a. Whenever the child to be adopted has been received into the home of the prospective parent from an approved agency, the action may be instituted in the County Court of any county in which such approved agency has an office;. . . [Emphasis added.]
We recognize that this provision standing alone could mean only that where an approved agency has placed the child in a New Jersey home, the New Jersey prospective parents may institute an adoption action in either the county where they reside or the county where the approved agency has its office. However, the legislative history of the provision suggests that the Legislature intended to authorize the Superior Court to grant adoptions to residents or nonresidents who received the child from an approved agency.
The present Act replaced the 1953 Adoption Act, which also provided for separate proceedings depending upon whether the prospective parents received the child from an approved agency. The 1953 Act contained a provision that was essentially the
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same as N.J.S.A. 9:3-42.*fn1 The Legislative Statement accompanying the 1953 Act comments that the legislation would limit but not eliminate the prior practice of permitting nonresidents to bring adoption actions:
(4) Adoptions by nonresidents have been eliminated except for approved agency placements, and the statute has been clarified with respect to provisions of venue . . . Venue would lie where the adopting family lives or where the principal office of the placing agency is located.
This Legislative Statement to a provision of the 1953 Act that has been carried forward substantially intact as N.J.S.A. 9:3-42 of the present Act is persuasive evidence that the Legislature still intends that the provision empower the Superior Court to grant adoptions to nonresident prospective parents who received the child from an approved agency.
The Rules of Court echo the Act's venue provision. R. 5:10-1 provides:
An action for the adoption of a child, shall be brought or the venue laid in the county where the plaintiff is domiciled, except that if the child to be adopted is in the custody and control of an approved agency, the action may be brought or the venue laid in the county in which such approved agency has an office.
An approved agency to whom a child has been surrendered accepts "custody" of the child. N.J.S.A. 9:3-41b. "Custody" means "the general right to exercise continuing control over the person of a child derived from court order or otherwise; . . ." N.J.S.A. 9:3-38c.
In sum, the Adoption Act gives the Superior Court subject-matter jurisdiction to grant an adoption in an action brought by nonresident prospective parents who received the child from an approved agency. Although not explicitly stated, that intent may fairly be inferred from (1) the prominent role the Act gives approved agencies in the adoption process, (2) the statutory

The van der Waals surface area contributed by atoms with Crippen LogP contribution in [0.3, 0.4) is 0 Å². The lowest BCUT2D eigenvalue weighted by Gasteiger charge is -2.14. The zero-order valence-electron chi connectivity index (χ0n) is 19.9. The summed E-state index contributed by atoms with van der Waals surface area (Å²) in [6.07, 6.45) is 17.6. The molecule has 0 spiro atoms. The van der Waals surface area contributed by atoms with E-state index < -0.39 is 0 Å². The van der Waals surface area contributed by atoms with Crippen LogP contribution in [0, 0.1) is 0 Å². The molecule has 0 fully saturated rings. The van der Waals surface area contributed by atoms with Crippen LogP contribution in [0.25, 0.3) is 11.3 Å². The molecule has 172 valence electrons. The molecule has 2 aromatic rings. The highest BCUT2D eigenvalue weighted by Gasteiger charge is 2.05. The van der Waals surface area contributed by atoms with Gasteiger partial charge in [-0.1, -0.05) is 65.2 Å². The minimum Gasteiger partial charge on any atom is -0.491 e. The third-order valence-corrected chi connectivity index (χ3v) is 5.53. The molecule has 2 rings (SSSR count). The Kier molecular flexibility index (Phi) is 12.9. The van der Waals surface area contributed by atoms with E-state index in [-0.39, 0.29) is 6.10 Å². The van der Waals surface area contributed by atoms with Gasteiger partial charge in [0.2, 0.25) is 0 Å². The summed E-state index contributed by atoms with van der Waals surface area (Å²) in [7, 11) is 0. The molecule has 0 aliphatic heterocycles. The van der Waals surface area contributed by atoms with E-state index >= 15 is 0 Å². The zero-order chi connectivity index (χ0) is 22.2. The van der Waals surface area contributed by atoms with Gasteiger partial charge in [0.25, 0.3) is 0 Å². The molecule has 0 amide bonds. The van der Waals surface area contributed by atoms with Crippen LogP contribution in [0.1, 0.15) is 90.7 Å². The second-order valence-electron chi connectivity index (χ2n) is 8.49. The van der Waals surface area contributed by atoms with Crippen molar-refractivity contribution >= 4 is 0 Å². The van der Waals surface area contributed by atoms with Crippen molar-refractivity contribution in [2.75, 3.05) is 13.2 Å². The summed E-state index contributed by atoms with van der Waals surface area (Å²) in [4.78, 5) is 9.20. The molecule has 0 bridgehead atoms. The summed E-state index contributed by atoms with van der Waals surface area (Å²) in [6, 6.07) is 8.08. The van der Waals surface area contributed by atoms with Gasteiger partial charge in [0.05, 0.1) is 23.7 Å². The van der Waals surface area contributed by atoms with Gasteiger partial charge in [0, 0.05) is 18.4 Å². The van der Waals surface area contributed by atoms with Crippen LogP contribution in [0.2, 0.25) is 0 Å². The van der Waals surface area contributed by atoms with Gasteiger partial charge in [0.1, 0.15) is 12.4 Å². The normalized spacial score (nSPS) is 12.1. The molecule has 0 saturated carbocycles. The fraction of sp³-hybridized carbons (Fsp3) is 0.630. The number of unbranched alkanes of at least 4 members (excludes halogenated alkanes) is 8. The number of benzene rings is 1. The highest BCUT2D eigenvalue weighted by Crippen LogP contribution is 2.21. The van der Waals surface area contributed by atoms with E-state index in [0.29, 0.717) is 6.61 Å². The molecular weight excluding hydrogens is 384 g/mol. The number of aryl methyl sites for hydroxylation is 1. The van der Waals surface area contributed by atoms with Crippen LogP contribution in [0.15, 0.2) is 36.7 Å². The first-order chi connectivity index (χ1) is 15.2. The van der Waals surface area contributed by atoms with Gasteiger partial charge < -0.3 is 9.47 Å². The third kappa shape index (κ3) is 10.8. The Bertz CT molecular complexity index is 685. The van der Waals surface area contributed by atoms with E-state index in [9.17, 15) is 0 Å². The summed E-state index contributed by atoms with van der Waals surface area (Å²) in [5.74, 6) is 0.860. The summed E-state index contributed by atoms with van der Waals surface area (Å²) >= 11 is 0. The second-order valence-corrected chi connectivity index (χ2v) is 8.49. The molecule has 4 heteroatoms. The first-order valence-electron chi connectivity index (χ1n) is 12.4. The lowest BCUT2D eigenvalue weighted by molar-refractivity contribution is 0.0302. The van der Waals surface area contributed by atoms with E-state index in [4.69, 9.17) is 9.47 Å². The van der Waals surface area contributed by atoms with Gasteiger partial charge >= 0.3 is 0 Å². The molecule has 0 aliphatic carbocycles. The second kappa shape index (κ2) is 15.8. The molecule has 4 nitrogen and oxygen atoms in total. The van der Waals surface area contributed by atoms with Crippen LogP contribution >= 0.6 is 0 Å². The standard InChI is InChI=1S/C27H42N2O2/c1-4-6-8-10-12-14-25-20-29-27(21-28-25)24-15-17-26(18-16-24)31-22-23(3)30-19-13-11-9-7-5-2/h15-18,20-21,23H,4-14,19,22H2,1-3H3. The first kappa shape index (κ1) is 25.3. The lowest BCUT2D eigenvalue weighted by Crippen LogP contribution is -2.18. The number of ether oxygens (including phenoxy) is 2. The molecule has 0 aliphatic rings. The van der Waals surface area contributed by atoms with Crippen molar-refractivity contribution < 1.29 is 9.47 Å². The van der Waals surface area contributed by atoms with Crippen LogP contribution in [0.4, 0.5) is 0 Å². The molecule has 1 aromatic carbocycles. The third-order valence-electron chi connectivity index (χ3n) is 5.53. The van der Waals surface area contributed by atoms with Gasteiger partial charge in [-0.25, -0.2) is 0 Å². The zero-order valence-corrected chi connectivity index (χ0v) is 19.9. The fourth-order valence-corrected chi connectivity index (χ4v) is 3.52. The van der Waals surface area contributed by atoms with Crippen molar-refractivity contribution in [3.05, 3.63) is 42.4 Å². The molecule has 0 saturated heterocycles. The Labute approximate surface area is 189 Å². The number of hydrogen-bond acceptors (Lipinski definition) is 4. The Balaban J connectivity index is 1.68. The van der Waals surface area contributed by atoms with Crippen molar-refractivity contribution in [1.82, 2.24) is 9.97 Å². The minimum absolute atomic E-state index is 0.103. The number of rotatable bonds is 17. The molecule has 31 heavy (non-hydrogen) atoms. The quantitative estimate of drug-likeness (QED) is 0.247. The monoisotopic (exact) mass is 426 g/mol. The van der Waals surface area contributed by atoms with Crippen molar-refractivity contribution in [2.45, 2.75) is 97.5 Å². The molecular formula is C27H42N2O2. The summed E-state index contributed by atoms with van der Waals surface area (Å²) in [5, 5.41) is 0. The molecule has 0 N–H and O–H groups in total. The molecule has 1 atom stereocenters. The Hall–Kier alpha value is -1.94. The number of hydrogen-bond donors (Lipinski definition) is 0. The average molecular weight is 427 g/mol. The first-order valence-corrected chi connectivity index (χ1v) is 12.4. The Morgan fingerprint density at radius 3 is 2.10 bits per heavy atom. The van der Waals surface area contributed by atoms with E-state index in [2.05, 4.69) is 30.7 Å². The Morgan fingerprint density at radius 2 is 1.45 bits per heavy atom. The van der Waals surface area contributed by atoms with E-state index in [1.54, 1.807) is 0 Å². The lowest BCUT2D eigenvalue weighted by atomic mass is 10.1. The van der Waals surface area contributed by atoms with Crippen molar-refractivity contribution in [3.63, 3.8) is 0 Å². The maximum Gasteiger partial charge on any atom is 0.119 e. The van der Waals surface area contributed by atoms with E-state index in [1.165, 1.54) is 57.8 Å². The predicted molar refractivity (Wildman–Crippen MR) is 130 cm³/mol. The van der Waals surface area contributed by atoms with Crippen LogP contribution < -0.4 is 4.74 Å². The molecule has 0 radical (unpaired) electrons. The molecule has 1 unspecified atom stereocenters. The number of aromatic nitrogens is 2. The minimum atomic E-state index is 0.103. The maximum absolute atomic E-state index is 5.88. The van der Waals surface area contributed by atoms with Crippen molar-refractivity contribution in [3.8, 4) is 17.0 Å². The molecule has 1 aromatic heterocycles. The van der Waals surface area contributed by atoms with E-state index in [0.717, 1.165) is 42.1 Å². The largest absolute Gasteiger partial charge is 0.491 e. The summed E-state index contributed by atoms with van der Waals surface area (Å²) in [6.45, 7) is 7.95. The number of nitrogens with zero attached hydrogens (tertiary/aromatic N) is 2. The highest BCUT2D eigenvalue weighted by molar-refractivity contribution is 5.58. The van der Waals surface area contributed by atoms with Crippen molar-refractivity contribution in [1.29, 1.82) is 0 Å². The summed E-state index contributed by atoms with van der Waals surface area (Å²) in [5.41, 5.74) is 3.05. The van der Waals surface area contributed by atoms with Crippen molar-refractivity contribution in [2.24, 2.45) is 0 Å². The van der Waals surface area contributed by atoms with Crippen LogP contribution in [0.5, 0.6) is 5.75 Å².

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provision for dismissal of adoption actions for lack of subject-matter jurisdiction if the child was not received by the prospective parents from an approved agency and there is no other basis for jurisdiction, and (3) the legislative history of the Act.
The Attorney General, arguing for a contrary conclusion, relies on the statutory definition of an "approved agency," and the statutory prohibition against unauthorized placements of children for adoption. An approved agency is defined in N.J.S.A. 9:3-38a as follows:
"Approved agency" shall mean a nonprofit corporation, association or agency, including any public agency, approved by the Department of Human Services for the purpose of placing children for adoption in New Jersey;. . . [Emphasis added.]
N.J.S.A. 9:3-39a provides in part:
No person, firm, partnership, corporation, association or agency shall place, offer to place or materially assist in the placement of any child for adoption in New Jersey unless such person shall be the parent or guardian of the child, or such firm, partnership, corporation, association or agency shall be an approved agency; . . . [Emphasis added.]
Although not entirely clear in his brief, the Attorney General appears to infer from these provisions that the Act requires an approved agency to place children for adoption only with New Jersey prospective parents. We disagree.
These provisions simply mean that placing children for adoption, an activity that can lead to "the trafficking for profit in human lives," State v. Wasserman, 75 N.J. Super. 480, 488-489 (App.Div.1962), aff'd, 39 N.J. 516 (1963), may not be done in New Jersey except by closely regulated approved agencies*fn2 and others expressly permitted by the Act to engage in that activity. N.J.S.A. 9:3-38a and -39a do not limit those authorized to place children for adoption to placing them only with New Jersey residents.*fn3
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The orders dismissing these complaints are reversed and the matters remanded for further proceedings.
Reversed and remanded.